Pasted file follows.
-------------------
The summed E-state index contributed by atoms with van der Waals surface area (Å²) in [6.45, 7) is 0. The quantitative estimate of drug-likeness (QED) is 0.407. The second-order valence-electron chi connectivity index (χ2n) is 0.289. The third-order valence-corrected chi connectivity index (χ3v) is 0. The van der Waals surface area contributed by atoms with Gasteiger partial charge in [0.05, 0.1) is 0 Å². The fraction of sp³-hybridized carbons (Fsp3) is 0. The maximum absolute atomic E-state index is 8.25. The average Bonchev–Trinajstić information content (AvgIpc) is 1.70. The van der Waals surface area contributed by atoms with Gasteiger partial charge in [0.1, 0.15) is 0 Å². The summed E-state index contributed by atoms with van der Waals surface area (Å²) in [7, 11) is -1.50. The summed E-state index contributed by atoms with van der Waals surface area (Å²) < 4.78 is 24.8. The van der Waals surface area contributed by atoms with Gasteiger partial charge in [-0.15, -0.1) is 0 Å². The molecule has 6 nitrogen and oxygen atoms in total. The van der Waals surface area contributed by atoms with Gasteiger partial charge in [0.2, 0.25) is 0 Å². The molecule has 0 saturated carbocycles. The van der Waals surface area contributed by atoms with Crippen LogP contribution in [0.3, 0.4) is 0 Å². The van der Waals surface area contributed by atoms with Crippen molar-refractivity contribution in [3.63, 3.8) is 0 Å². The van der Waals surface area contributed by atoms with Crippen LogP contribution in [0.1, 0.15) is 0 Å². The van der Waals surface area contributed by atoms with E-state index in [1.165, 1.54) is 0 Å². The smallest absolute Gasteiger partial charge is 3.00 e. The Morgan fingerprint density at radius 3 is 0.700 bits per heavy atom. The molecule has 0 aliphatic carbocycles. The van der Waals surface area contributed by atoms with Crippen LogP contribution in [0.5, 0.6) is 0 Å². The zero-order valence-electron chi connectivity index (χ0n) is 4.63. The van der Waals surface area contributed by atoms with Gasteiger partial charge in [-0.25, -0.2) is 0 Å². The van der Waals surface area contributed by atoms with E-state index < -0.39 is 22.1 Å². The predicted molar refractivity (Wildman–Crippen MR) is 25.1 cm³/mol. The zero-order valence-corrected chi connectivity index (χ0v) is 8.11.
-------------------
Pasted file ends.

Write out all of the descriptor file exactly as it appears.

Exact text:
The summed E-state index contributed by atoms with van der Waals surface area (Å²) in [6.45, 7) is 0. The quantitative estimate of drug-likeness (QED) is 0.407. The second-order valence-electron chi connectivity index (χ2n) is 0.289. The third-order valence-corrected chi connectivity index (χ3v) is 0. The van der Waals surface area contributed by atoms with Gasteiger partial charge in [0.05, 0.1) is 0 Å². The fraction of sp³-hybridized carbons (Fsp3) is 0. The maximum absolute atomic E-state index is 8.25. The average Bonchev–Trinajstić information content (AvgIpc) is 1.70. The van der Waals surface area contributed by atoms with Gasteiger partial charge in [0.1, 0.15) is 0 Å². The summed E-state index contributed by atoms with van der Waals surface area (Å²) in [7, 11) is -1.50. The summed E-state index contributed by atoms with van der Waals surface area (Å²) < 4.78 is 24.8. The van der Waals surface area contributed by atoms with Gasteiger partial charge in [-0.15, -0.1) is 0 Å². The molecule has 6 nitrogen and oxygen atoms in total. The van der Waals surface area contributed by atoms with Gasteiger partial charge in [0.2, 0.25) is 0 Å². The molecule has 0 saturated carbocycles. The van der Waals surface area contributed by atoms with Crippen LogP contribution in [0.3, 0.4) is 0 Å². The van der Waals surface area contributed by atoms with Crippen molar-refractivity contribution in [3.63, 3.8) is 0 Å². The van der Waals surface area contributed by atoms with Crippen LogP contribution in [0.1, 0.15) is 0 Å². The van der Waals surface area contributed by atoms with E-state index in [1.165, 1.54) is 0 Å². The smallest absolute Gasteiger partial charge is 3.00 e. The Morgan fingerprint density at radius 3 is 0.700 bits per heavy atom. The molecule has 0 aliphatic carbocycles. The van der Waals surface area contributed by atoms with Crippen LogP contribution in [0.5, 0.6) is 0 Å². The zero-order valence-electron chi connectivity index (χ0n) is 4.63. The van der Waals surface area contributed by atoms with Gasteiger partial charge in [-0.25, -0.2) is 0 Å². The van der Waals surface area contributed by atoms with E-state index < -0.39 is 22.1 Å². The predicted molar refractivity (Wildman–Crippen MR) is 25.1 cm³/mol. The zero-order valence-corrected chi connectivity index (χ0v) is 8.11.